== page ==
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Interest in vegetable gardening on the rise in Nova Scotia as food prices increase

Winter garden could help defray expensive grocery bills

4 min read
A wooden box built into the ground is propped open with salad greens seen inside. Snow surrounds the wooden structure.
caption A cold frame with a clear top and bottomless structure, allows Niki Jabbour to harvest salad greens throughout the winter.
Niki Jabbour

As a lifelong gardener, Stephen Farley was conscious of food security and rising food prices before the pandemic started. 

Forecasts from Dalhousie University’s recent Canada’s Food Price Report expecting the cost of vegetables to rise between five and seven per cent in 2022 only added to his concerns.

Farley’s been growing food in his backyard since he moved to Nova Scotia nine years ago, and says the winter is prime planning time for the next growing season.

Niki Jabbour is an award-winning author and year-round vegetable gardener who says that more people are looking to grow their own food due to recent concerns over increasing food prices and available stock at grocery stores.  

Recent analytics from Jabbour’s website, Savvy Gardening, show visitors primarily looking for food gardening and basic gardening information. 

She recommends growing high-yield and high-value crops to people primarily concerned with food costs and availability. These crops are more expensive to buy in grocery stores than they are to grow.  

“The number one answer for (those) is salad greens. You can grow arugula in 30 days and lettuce in 40 to 45 days. So, I think people are looking for some of those expensive vegetables, like salad greens, that they can easily grow in a container or a raised bed,” said Jabbour.

A woman crouches beside some lettuce growing under a tunnel structure to protect them from the snow all around.
caption Niki Jabbour in front of her winter lettuces protected inside a mini hoop tunnel structure.
Niki Jabbour

At the onset of COVID-19, gardening started booming. According to the 2020 Canada-wide study from Dalhousie’s Agri-Food Analytics Lab, 67 per cent of new gardeners attributed the pandemic as a reason for starting to grow food at home. 

Respondents to the 2020 study showed that 53.9 per cent of new home gardeners were worried about food shortages. 

Jabbour saw the pandemic gardening trend affect her website, with four times the amount of traffic per month in 2020 than in previous years. Early in the pandemic, “people weren’t sure if the food supply chain would hold or if they would have shortages of certain types of vegetables or fruits,” says Jabbour.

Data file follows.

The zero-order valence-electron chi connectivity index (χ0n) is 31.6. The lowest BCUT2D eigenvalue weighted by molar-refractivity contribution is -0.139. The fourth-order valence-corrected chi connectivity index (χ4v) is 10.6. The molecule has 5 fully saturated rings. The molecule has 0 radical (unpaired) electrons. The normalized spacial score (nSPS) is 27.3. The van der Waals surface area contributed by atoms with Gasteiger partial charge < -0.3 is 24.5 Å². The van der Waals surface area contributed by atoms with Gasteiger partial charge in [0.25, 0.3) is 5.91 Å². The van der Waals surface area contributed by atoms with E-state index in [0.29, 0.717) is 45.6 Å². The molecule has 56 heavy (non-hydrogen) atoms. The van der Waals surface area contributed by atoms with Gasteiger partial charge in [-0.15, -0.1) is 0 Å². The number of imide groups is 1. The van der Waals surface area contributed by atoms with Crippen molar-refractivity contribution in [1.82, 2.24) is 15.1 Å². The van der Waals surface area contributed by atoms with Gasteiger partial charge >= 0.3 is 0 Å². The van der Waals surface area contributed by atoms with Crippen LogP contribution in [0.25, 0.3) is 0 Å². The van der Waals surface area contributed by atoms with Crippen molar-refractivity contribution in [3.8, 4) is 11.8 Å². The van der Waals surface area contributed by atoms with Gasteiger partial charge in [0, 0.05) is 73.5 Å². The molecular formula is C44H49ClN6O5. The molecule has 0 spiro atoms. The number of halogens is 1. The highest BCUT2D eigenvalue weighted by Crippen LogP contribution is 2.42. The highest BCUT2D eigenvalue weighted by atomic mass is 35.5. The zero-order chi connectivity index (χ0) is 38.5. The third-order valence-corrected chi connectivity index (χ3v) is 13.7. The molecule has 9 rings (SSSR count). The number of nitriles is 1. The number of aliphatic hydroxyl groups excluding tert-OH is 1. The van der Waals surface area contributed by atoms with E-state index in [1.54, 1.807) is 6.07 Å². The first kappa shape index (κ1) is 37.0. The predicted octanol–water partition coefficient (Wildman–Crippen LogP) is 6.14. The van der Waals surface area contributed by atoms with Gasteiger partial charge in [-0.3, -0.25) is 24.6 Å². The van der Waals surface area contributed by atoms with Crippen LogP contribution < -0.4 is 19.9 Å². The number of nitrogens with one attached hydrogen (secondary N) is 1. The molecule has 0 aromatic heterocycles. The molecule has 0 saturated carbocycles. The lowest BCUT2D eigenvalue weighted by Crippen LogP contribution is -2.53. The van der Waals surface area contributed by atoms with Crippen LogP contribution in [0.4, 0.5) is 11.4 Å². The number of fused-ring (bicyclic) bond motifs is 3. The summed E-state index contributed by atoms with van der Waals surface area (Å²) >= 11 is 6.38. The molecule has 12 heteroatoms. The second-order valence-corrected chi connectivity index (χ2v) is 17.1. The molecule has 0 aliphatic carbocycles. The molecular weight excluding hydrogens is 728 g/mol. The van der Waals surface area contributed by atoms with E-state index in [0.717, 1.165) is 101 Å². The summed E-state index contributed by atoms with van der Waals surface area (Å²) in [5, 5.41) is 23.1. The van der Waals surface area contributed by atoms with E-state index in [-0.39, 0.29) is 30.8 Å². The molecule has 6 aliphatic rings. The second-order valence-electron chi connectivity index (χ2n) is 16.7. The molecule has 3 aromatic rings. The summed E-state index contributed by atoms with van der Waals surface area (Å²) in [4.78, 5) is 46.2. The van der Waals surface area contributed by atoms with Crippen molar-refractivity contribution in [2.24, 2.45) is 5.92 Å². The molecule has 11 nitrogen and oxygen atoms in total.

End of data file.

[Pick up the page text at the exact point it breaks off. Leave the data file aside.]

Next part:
“Now that we’re seeing food prices rising dramatically, the interest in food gardening is definitely starting to go up again.” 

For Nova Scotians sharing these concerns and starting their gardens for the first time this year, Emily Tregunno from Halifax Seed recommends “starting small and with foods that you already like.” 

She said microgreens are a great entryway crop because they are quick growers, harvestable in 10-14 days, and pack “a nutritional punch.”

“It’s hard to dictate if the inflation of food costs will add an additional (sales) bump in the lawn and garden sector,” says Tregunno. However, she says when the grocery store shelves were empty, they heard from customers who were concerned about the availability of produce, like fresh greens and tomatoes. 

Two hands holding radishes fill the screen. On the left of the photo are white icicle shaped radishes and the right are round red radishes.
caption A gardener harvests white icicle radishes and red radishes for a farmers market in August 2021.
Darcey Neale

Farley started a YouTube channel in 2019, the Optimistic Gardener, that provides ideas for DIY garden projects and seasonal growing tips. 

One of his recent videos, It’s time for winter sowing, explores a method of giving cold weather crops a head start by creating mini greenhouses for the seeds using recycled four-litre plastic water bottles. 

For beginner gardeners, it is important to know how much space is available for growing, and “the most important thing is understanding what you want to grow,” says Farley. “You want to grow what you eat.”

Once a gardener knows what space is available for growing and what they want to eat, the next step of rummaging through seed catalogs is exciting. 

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